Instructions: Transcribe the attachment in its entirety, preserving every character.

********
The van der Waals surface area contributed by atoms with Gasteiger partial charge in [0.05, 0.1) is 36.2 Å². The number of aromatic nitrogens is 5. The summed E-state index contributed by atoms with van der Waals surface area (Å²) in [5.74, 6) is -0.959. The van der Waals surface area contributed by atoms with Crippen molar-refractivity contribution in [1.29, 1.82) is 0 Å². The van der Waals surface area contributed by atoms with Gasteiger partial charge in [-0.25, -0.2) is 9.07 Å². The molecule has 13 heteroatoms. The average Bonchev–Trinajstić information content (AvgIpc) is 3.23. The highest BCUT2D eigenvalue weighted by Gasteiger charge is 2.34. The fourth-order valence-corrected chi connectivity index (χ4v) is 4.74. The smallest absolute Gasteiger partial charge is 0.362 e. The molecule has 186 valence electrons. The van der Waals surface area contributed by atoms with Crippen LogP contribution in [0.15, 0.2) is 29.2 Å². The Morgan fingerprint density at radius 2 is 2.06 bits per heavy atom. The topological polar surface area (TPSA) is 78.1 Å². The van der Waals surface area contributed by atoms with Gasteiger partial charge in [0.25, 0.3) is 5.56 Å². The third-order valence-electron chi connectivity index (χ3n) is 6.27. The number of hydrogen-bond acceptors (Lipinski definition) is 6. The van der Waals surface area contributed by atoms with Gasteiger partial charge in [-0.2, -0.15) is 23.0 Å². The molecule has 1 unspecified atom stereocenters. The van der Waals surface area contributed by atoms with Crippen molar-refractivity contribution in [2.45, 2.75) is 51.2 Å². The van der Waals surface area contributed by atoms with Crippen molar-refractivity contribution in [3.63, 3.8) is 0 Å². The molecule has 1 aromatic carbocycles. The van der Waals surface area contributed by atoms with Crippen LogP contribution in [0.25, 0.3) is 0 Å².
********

The van der Waals surface area contributed by atoms with Gasteiger partial charge in [0.05, 0.1) is 36.2 Å². The number of aromatic nitrogens is 5. The summed E-state index contributed by atoms with van der Waals surface area (Å²) in [5.74, 6) is -0.959. The van der Waals surface area contributed by atoms with Crippen molar-refractivity contribution in [1.29, 1.82) is 0 Å². The van der Waals surface area contributed by atoms with Gasteiger partial charge in [-0.25, -0.2) is 9.07 Å². The molecule has 13 heteroatoms. The average Bonchev–Trinajstić information content (AvgIpc) is 3.23. The highest BCUT2D eigenvalue weighted by Gasteiger charge is 2.34. The fourth-order valence-corrected chi connectivity index (χ4v) is 4.74. The smallest absolute Gasteiger partial charge is 0.362 e. The molecule has 186 valence electrons. The van der Waals surface area contributed by atoms with Crippen LogP contribution in [0.15, 0.2) is 29.2 Å². The Morgan fingerprint density at radius 2 is 2.06 bits per heavy atom. The topological polar surface area (TPSA) is 78.1 Å². The van der Waals surface area contributed by atoms with Gasteiger partial charge in [0.25, 0.3) is 5.56 Å². The third-order valence-electron chi connectivity index (χ3n) is 6.27. The number of hydrogen-bond acceptors (Lipinski definition) is 6. The van der Waals surface area contributed by atoms with Gasteiger partial charge in [-0.2, -0.15) is 23.0 Å². The molecule has 1 unspecified atom stereocenters. The van der Waals surface area contributed by atoms with Crippen molar-refractivity contribution in [2.45, 2.75) is 51.2 Å². The van der Waals surface area contributed by atoms with Crippen molar-refractivity contribution in [3.63, 3.8) is 0 Å². The molecule has 1 aromatic carbocycles. The van der Waals surface area contributed by atoms with Crippen LogP contribution in [0.25, 0.3) is 0 Å².